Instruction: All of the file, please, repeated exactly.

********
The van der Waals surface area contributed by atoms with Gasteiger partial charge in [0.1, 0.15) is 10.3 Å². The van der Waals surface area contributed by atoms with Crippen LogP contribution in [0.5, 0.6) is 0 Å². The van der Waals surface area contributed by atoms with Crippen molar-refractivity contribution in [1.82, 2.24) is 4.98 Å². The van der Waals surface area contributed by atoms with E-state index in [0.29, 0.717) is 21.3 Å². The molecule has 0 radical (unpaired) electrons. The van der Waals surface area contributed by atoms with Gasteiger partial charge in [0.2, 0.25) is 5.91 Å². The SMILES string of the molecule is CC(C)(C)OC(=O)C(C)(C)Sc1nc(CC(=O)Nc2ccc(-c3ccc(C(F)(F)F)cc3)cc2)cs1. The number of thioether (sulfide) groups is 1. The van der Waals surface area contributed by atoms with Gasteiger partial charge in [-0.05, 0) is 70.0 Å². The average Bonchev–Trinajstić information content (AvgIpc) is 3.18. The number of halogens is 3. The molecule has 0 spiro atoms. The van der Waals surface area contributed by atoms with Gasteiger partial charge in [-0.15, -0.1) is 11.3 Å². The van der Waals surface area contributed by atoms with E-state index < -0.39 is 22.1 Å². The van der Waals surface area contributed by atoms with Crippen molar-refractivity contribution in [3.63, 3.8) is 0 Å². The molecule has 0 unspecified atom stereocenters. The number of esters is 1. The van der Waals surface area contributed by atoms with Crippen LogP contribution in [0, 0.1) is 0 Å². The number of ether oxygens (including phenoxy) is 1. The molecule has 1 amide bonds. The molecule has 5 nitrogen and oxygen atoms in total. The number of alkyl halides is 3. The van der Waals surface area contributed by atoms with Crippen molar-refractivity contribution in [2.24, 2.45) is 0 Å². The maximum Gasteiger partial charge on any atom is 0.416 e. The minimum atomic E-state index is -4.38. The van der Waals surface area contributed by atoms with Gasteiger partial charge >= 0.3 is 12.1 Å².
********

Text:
The van der Waals surface area contributed by atoms with Gasteiger partial charge in [0.1, 0.15) is 10.3 Å². The van der Waals surface area contributed by atoms with Crippen LogP contribution in [0.5, 0.6) is 0 Å². The van der Waals surface area contributed by atoms with Crippen molar-refractivity contribution in [1.82, 2.24) is 4.98 Å². The van der Waals surface area contributed by atoms with E-state index in [0.29, 0.717) is 21.3 Å². The molecule has 0 radical (unpaired) electrons. The van der Waals surface area contributed by atoms with Gasteiger partial charge in [0.2, 0.25) is 5.91 Å². The SMILES string of the molecule is CC(C)(C)OC(=O)C(C)(C)Sc1nc(CC(=O)Nc2ccc(-c3ccc(C(F)(F)F)cc3)cc2)cs1. The number of thioether (sulfide) groups is 1. The van der Waals surface area contributed by atoms with Gasteiger partial charge in [-0.05, 0) is 70.0 Å². The average Bonchev–Trinajstić information content (AvgIpc) is 3.18. The number of halogens is 3. The molecule has 0 spiro atoms. The van der Waals surface area contributed by atoms with Gasteiger partial charge in [-0.15, -0.1) is 11.3 Å². The van der Waals surface area contributed by atoms with E-state index < -0.39 is 22.1 Å². The van der Waals surface area contributed by atoms with Crippen molar-refractivity contribution in [3.63, 3.8) is 0 Å². The molecule has 0 unspecified atom stereocenters. The number of esters is 1. The van der Waals surface area contributed by atoms with Crippen LogP contribution in [0, 0.1) is 0 Å². The number of ether oxygens (including phenoxy) is 1. The molecule has 1 amide bonds. The molecule has 5 nitrogen and oxygen atoms in total. The number of alkyl halides is 3. The van der Waals surface area contributed by atoms with Crippen molar-refractivity contribution in [2.24, 2.45) is 0 Å². The maximum Gasteiger partial charge on any atom is 0.416 e. The minimum atomic E-state index is -4.38. The van der Waals surface area contributed by atoms with Gasteiger partial charge >= 0.3 is 12.1 Å².